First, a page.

This governance system mixes both economical, skin-in-the-game voting, and social voting at the same time. Both ways of governance hold equal weight. Also, this Stake Chamber model creates a rent for the whole DAO to utilize, so, even if a whale sector took ahold of the protocol, they would also be forced to steadily fund the DAO.

Why use those parameters for the Stake Chamber contract?

Having the valuation be paid as taxes in 5 years, and committing 3 months of taxes (5%) at a minimum seem reasonable defaults. They provide good rate of income to the DAO, while not being extractive enough to be attractive to investors.

Why give cosmetics to the seat NFTs?

PoH is one of the largest active DAOs there are, and the NFTs are already valuable on their own right. Giving them cosmetic and vanity value can attract newcomers, build a culture around each seat, and give them visually pleasing content for ERC-721 compliant explorers. Example: label them as “Iron Throne”, “Silver Throne”, etc.

Those cosmetics don’t necessarily need to be launched along this HIP, as this is already a large scale project. So, giving the PoH Governor a way to edit the tokenURI in the future is desirable.

Isn’t this too complicated development wise, can the DAO spare the resources needed to fund this?

That’s hard to tell, we can discuss it in this thread. I believe this would take 2-8 weeks of work for a single developer. If there’s interest on this idea, the DAO should look for a developer to implement it.

As the discussion may reject the idea, or change the requirements, it’s not easy to make an estimate of the cost of the grant, but, assuming the cost is equal to 2 months of dev time (worst case), ~15k USD. If this proposal arrives at Phase 2, a grantee should be proposed.


Assuming there was interest in this, if the scope is clear and can be estimated to take around 2-8 weeks to completion, I can propose myself to build this, since I wrote the HIP, I’ve helped build a full stack utilizing this concept and interface in a Hackathon, and I have a good idea on how to build it. However, I’m hardly available:

  • If ~2 weeks, I can take vacation and build it full time from start to finish. With the proposed scope, and discarding the frontend, there might be enough time.
  • If it needs more time, I could consider building it part time as a side project, but then it would take much longer (2.5x longer?), and for that time span, PoHv2 may be in sight, making this a risky, unstable venture.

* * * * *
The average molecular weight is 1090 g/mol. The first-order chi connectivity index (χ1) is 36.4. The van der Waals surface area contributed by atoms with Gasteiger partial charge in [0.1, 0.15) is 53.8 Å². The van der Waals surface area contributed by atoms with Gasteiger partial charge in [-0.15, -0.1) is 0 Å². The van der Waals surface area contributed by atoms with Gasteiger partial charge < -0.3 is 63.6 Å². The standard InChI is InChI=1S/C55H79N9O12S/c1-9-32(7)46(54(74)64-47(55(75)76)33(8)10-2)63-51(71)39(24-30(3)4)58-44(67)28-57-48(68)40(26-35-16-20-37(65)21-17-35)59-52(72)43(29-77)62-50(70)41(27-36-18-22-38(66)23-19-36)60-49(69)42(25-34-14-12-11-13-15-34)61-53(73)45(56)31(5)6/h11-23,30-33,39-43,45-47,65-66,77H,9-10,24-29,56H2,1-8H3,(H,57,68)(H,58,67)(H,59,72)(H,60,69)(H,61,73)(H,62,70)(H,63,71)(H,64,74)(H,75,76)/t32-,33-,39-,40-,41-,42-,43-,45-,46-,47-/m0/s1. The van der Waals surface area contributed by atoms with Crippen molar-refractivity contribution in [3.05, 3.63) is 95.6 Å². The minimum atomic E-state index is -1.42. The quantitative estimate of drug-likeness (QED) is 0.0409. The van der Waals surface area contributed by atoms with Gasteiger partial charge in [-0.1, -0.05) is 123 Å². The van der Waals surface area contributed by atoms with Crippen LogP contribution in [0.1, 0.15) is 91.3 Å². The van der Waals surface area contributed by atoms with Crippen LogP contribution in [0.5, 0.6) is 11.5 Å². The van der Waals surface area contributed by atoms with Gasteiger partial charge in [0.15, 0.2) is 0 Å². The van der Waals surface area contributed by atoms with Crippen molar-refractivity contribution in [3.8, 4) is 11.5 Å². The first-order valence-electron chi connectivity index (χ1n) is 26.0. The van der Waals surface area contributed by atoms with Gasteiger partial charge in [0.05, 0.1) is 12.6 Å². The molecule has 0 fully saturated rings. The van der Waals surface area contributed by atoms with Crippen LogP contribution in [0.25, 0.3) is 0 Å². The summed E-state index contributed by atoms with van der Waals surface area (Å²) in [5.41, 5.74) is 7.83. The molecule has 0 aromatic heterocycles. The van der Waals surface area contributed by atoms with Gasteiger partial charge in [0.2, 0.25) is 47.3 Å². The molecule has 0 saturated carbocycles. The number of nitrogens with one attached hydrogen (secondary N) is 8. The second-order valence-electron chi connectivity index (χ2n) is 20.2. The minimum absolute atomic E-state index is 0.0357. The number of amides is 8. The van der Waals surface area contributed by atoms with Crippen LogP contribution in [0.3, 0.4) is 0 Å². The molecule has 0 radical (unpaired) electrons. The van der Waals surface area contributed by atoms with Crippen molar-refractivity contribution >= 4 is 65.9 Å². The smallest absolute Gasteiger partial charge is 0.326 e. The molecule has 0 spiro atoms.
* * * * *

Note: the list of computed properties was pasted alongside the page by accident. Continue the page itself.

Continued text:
• If the Kleros Cooperative showed enough interest in this project, the grant could be forwarded to it and having me build it as a contractor full time.

I mainly wanted to present the idea so that the community can keep it mind, consider if it’s worthwhile, and if so, take it into account for future assumptions and projects.

To be fair, I think this project is too large scope to be feasible in the current state of affairs, but I think it’s a cool concept. Could give a lot of visibility to the DAO, given that Harberger Taxes are a well known public goods funding concept, apart from securing a source of income.


Hi Green. Thank you. it is a really interesting proposal.

It really becomes a problem for me when money is what gets you passing hips, deciding the future. inevitably brings lobbyists.

maybe if it were 49-51%?

still a fantastic topic to discuss.

inevitably brings lobbyists

This might be risky. However, if the lobbyists are paying top dollar to get their seats, then at least they are providing income to the DAO.

maybe if it were 49-51%?

Say that all humans in PoH are radically against a proposal (99% against) and an attacker holds all the seats in the Stake Chamber. Then, all it takes is for all these humans to buy one (or some) of the seats and give it a high valuation to prevent the attacker from acquiring it. They can pool the funds together, or ask for assistance for other DAOs or projects.

To get a 100% attack on the Stake Chamber you need to support all the seats at the same time.
If the attacker rebuys it from the defenders, then that’s funding the defenders can use to buy another seat. If the attacker is then forced to value all of the seats very highly, then they’re losing a lot (that, is sent to the DAO). They have to commit to pay taxes for a minimum amount, which makes sustaining this attack very taxing.


My Man, losing this is not worth all the lithium Elon saves in his freezer

losing this is not worth it